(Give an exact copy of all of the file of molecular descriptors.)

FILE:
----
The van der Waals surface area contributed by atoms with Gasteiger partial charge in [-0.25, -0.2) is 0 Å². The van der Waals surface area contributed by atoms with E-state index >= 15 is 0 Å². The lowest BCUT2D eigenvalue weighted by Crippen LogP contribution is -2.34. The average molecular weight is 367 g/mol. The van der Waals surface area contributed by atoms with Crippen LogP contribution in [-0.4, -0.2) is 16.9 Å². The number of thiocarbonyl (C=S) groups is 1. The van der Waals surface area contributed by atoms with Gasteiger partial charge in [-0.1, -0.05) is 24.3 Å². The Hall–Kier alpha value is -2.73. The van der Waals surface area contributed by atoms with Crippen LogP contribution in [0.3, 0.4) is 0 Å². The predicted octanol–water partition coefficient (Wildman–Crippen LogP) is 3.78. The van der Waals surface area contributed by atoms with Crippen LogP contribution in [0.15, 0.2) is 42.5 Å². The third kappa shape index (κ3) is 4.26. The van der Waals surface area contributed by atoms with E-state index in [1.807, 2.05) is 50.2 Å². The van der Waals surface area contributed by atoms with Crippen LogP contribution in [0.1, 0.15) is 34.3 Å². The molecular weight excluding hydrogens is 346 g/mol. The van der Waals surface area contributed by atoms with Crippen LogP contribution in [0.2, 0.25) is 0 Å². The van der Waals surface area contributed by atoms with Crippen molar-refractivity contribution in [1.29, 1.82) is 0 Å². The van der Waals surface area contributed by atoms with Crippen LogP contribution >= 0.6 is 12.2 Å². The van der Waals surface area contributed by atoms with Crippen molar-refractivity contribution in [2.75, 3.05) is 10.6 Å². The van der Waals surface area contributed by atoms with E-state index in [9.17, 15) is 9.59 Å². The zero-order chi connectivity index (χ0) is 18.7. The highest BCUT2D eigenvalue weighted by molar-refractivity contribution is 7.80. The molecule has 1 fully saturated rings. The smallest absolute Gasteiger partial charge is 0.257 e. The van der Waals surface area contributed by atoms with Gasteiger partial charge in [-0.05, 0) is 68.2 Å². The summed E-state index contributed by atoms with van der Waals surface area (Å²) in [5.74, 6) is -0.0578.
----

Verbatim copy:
The van der Waals surface area contributed by atoms with Gasteiger partial charge in [-0.25, -0.2) is 0 Å². The van der Waals surface area contributed by atoms with E-state index >= 15 is 0 Å². The lowest BCUT2D eigenvalue weighted by Crippen LogP contribution is -2.34. The average molecular weight is 367 g/mol. The van der Waals surface area contributed by atoms with Crippen LogP contribution in [-0.4, -0.2) is 16.9 Å². The number of thiocarbonyl (C=S) groups is 1. The van der Waals surface area contributed by atoms with Gasteiger partial charge in [-0.1, -0.05) is 24.3 Å². The Hall–Kier alpha value is -2.73. The van der Waals surface area contributed by atoms with Crippen LogP contribution in [0.3, 0.4) is 0 Å². The predicted octanol–water partition coefficient (Wildman–Crippen LogP) is 3.78. The van der Waals surface area contributed by atoms with Crippen LogP contribution in [0.15, 0.2) is 42.5 Å². The third kappa shape index (κ3) is 4.26. The van der Waals surface area contributed by atoms with E-state index in [1.807, 2.05) is 50.2 Å². The van der Waals surface area contributed by atoms with Crippen LogP contribution in [0.1, 0.15) is 34.3 Å². The molecular weight excluding hydrogens is 346 g/mol. The van der Waals surface area contributed by atoms with Crippen LogP contribution in [0.2, 0.25) is 0 Å². The van der Waals surface area contributed by atoms with Crippen molar-refractivity contribution in [1.29, 1.82) is 0 Å². The van der Waals surface area contributed by atoms with Crippen LogP contribution >= 0.6 is 12.2 Å². The van der Waals surface area contributed by atoms with Crippen molar-refractivity contribution in [2.75, 3.05) is 10.6 Å². The van der Waals surface area contributed by atoms with E-state index in [9.17, 15) is 9.59 Å². The zero-order chi connectivity index (χ0) is 18.7. The highest BCUT2D eigenvalue weighted by molar-refractivity contribution is 7.80. The molecule has 1 fully saturated rings. The smallest absolute Gasteiger partial charge is 0.257 e. The van der Waals surface area contributed by atoms with Gasteiger partial charge in [-0.05, 0) is 68.2 Å². The summed E-state index contributed by atoms with van der Waals surface area (Å²) in [5.74, 6) is -0.0578.